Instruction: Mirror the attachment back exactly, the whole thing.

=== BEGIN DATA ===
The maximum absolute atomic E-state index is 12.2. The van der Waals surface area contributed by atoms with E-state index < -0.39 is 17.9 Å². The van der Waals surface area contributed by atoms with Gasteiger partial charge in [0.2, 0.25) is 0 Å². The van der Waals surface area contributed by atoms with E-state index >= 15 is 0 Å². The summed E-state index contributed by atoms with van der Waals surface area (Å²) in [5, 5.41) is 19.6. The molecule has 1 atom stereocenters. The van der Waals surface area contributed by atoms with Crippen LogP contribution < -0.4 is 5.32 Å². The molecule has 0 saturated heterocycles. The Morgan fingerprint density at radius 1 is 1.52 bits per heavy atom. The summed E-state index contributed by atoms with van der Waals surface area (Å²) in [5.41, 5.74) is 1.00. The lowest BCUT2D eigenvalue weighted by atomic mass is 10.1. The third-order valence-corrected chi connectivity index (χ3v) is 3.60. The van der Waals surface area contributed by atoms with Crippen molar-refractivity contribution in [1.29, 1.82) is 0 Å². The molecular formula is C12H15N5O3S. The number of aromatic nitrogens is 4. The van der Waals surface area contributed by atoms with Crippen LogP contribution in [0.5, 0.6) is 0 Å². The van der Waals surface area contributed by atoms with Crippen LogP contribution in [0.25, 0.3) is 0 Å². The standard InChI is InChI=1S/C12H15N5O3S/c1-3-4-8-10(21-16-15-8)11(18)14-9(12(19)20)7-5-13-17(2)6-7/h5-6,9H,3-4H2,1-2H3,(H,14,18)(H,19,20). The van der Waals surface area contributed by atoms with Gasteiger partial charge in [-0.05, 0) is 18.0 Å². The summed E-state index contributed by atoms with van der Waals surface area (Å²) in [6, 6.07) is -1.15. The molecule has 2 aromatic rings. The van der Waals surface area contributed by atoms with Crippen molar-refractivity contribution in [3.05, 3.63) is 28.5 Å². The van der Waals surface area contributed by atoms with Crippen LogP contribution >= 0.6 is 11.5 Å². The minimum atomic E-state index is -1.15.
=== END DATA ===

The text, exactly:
The maximum absolute atomic E-state index is 12.2. The van der Waals surface area contributed by atoms with E-state index < -0.39 is 17.9 Å². The van der Waals surface area contributed by atoms with Gasteiger partial charge in [0.2, 0.25) is 0 Å². The van der Waals surface area contributed by atoms with E-state index >= 15 is 0 Å². The summed E-state index contributed by atoms with van der Waals surface area (Å²) in [5, 5.41) is 19.6. The molecule has 1 atom stereocenters. The van der Waals surface area contributed by atoms with Crippen LogP contribution < -0.4 is 5.32 Å². The molecule has 0 saturated heterocycles. The Morgan fingerprint density at radius 1 is 1.52 bits per heavy atom. The summed E-state index contributed by atoms with van der Waals surface area (Å²) in [5.41, 5.74) is 1.00. The lowest BCUT2D eigenvalue weighted by atomic mass is 10.1. The third-order valence-corrected chi connectivity index (χ3v) is 3.60. The van der Waals surface area contributed by atoms with Crippen molar-refractivity contribution in [1.29, 1.82) is 0 Å². The molecular formula is C12H15N5O3S. The number of aromatic nitrogens is 4. The van der Waals surface area contributed by atoms with Crippen LogP contribution in [0.5, 0.6) is 0 Å². The van der Waals surface area contributed by atoms with Crippen LogP contribution in [0.25, 0.3) is 0 Å². The standard InChI is InChI=1S/C12H15N5O3S/c1-3-4-8-10(21-16-15-8)11(18)14-9(12(19)20)7-5-13-17(2)6-7/h5-6,9H,3-4H2,1-2H3,(H,14,18)(H,19,20). The van der Waals surface area contributed by atoms with Gasteiger partial charge in [-0.05, 0) is 18.0 Å². The summed E-state index contributed by atoms with van der Waals surface area (Å²) in [6, 6.07) is -1.15. The molecule has 2 aromatic rings. The van der Waals surface area contributed by atoms with Crippen molar-refractivity contribution in [3.05, 3.63) is 28.5 Å². The van der Waals surface area contributed by atoms with Crippen LogP contribution >= 0.6 is 11.5 Å². The minimum atomic E-state index is -1.15.